Summer break wasn’t always bleak, but sometimes ...

Summer break wasn’t always bleak, but sometimes ...

My summer jobs involved one of two skills.

Either I was mowing something or painting something.

They had two things in common.

It was easy to see the progress you were making, which was good, and they paid next to nothing, which was not, though at the time I didn’t really mind. After all, there was no way I was going to punch the time clock at a factory, even though I had friends who did precisely that and built up significant summer savings.

And then there was the fact I didn’t need much to survive on because I was living in the basement at home and paid no rent, which meant all I really needed was enough to have fun, just playing ball and driving around town, with the occasional summer romance thrown in to remind me there was more to life than double-headers played in cornfields, great music on the car radio, pizzas and subs outdoors shared with friends after dark with the occasional adult beverage adding some lively effervescence.

So I relied on mowing and painting to get me through. When you’re home from college and it’s summertime, you can’t simply do nothing, so you do the next best thing. You work for nothing.

It builds character, and if you’re smart and frugal, your checking account grows just enough so that when you go back to school in the fall, you’ve stashed away enough to buy your very first component stereo system — speakers, turntable, receiver, tape deck and headphones — which makes you a dormitory/roommate star.

Notre Dame had its own post office, which, when those boxes of equipment began arriving from San Luis Obispo, almost shut down.

Some real heavy lifting, so to speak, with a little help from my friends.

But there was one summer job I had that fit neither the mowing nor painting paradigm but did, ironically enough, involve heavy lifting.

It’s not something I can recall with any precision, which means I’ve had to reach out to friends and family in recent weeks, trying to repair the tumble-down condition of my memory, hoping for some specifics to patch the gaps in my memory-lane foundation.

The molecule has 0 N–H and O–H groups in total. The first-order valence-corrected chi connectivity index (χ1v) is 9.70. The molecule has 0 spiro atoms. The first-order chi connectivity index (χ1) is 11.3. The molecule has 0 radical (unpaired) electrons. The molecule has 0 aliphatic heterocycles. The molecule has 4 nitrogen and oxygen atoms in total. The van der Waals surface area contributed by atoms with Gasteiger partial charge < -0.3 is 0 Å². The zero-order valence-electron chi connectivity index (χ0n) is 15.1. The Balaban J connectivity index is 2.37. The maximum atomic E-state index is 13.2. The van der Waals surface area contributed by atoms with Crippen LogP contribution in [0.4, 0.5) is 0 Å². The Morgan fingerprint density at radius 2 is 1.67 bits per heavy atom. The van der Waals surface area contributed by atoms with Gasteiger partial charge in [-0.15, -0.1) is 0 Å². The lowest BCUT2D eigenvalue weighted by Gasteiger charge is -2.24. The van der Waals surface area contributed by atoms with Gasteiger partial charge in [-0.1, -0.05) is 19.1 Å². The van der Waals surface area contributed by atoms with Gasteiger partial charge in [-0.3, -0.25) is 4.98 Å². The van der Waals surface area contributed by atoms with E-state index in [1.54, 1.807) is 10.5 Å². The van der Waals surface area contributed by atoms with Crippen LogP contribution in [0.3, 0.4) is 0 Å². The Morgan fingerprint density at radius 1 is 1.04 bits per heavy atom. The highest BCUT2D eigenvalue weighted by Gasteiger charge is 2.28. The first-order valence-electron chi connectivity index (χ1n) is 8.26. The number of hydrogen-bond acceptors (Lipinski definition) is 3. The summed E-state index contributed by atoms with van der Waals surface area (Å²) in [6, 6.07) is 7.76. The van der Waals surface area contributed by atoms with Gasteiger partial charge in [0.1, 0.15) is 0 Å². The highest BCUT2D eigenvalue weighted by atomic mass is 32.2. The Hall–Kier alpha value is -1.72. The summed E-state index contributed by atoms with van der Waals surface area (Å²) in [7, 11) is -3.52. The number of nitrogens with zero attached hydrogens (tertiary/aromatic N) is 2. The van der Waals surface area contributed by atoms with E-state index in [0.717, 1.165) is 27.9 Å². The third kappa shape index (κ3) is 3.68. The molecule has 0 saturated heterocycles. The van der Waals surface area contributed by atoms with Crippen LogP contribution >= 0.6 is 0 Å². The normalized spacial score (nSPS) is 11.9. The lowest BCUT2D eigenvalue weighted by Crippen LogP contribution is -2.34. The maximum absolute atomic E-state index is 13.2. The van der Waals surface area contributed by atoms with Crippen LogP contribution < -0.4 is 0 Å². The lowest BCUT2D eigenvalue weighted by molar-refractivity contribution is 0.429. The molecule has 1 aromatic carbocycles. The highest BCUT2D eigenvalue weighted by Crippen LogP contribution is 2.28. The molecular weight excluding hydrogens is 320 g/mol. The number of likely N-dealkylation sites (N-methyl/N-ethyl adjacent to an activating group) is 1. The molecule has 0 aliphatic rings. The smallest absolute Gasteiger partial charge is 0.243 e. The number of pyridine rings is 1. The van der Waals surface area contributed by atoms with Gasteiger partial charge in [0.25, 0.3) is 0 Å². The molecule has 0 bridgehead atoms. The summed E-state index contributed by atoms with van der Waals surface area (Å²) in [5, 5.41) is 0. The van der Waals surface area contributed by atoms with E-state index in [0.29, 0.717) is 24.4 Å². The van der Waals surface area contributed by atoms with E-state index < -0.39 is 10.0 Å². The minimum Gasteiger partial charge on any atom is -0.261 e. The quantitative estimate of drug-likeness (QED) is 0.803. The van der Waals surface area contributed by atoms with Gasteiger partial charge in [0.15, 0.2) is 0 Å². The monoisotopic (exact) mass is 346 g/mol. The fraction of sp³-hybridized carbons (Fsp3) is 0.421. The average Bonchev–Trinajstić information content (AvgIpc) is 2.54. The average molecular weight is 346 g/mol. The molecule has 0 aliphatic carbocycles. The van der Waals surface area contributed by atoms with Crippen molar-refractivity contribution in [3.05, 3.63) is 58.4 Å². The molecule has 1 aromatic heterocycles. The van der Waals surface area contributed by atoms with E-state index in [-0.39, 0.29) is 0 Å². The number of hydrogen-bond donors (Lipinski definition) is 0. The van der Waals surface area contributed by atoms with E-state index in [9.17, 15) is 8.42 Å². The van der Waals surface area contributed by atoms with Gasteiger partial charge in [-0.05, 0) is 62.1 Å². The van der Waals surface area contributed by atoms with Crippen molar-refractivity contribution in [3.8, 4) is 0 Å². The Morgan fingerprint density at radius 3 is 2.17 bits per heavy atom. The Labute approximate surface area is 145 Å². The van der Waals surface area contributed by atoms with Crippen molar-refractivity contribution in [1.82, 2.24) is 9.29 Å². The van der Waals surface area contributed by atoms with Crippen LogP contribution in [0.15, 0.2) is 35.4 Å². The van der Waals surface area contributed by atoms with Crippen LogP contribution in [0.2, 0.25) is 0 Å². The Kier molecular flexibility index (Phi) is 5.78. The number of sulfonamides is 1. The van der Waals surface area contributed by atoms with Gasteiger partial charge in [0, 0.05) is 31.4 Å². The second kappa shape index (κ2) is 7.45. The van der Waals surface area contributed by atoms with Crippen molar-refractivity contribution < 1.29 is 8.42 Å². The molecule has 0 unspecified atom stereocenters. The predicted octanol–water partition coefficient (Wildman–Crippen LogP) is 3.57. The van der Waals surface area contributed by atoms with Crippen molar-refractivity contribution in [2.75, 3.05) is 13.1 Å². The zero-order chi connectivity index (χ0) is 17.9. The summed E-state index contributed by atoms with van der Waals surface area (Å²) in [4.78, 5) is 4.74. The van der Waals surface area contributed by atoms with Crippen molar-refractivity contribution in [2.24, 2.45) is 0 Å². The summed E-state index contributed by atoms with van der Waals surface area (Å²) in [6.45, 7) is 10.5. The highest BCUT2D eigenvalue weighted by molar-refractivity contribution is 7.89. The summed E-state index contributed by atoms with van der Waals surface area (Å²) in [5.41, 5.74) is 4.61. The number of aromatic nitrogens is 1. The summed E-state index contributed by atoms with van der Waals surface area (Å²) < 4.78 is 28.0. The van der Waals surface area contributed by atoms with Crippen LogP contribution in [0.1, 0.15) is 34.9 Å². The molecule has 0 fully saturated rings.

Alas, all I can offer are my unreliable recollections. Such is life when you treat your brain cells, to quote Frances McDormand in “Almost Famous,” like confetti. So bear with me as I wander back.

There was a drug store downtown, one of three, which in addition to filling prescriptions and selling magazines, candy and baseball cards, offered a service that made it stand out from the competition.

Hospital beds, the kind that featured adjustable angles for heads and legs, would be delivered directly to your door and set up wherever and whenever they were needed. This kind of convenience was a novelty in the mid-’70s, at least in my little town, but how I happened into that job still mystifies me.

It wasn’t as if I possessed superior strength or stamina. At 6-feet-5 and 175 pounds, I was better equipped to hang balloons at a child’s birthday party or unclog pool drains with my freakishly long arms.

And yet I retain vivid memories of riding shotgun that summer, checking the clipboard for correct addresses, and the driver — who must have been very experienced in that kind of work — and I made our way around town, setting up convalescent beds where needed.

Again, I wish I could remember who captained that ship or how or why I came to be enlisted in that enterprise at all, but I promise you it did happen. As to how I got paid, it was straight cash.

Most of our house calls involved things like broken limbs or recovery from routine surgeries, nothing too dramatic, and I remember being welcomed warmly when we arrived, toting in the various segments of the bed and its attendant as-needed add-ons, things like walkers and crutches and the occasional oxygen tank.

But then there was this one visit, the one that has stayed with me.

When we arrived and were ushered into the house, there was little chitchat, just specific directions of where to set up the stuff. There also was very little sunlight, despite the summer afternoon hour, and every downstairs window had shades and curtains drawn tight.

We were about to set up, quite literally, a person’s death bed.

When I think back, what I’m proudest of is that I did my job well.

The family seemed genuinely pleased with the service we provided, and the nurse offered nothing in the way of complaint, merely nodding her head when it came time to move the person to the bed.

The shadows seemed to lengthen, even in that shuttered room, and I remember thinking that what was about to transpire there would leave indelible memories on those about to witness something sad.

But we all owe a death, don’t we?

That’s the price we must pay for having been given life.

Take a look around and remember all that is good — that’s my advice — because sooner or later all our candles will be extinguished.

Mike Dewey can be reached at or 6211 Cardinal Drive, New Bern, NC 28560. You also can join the fun on Facebook.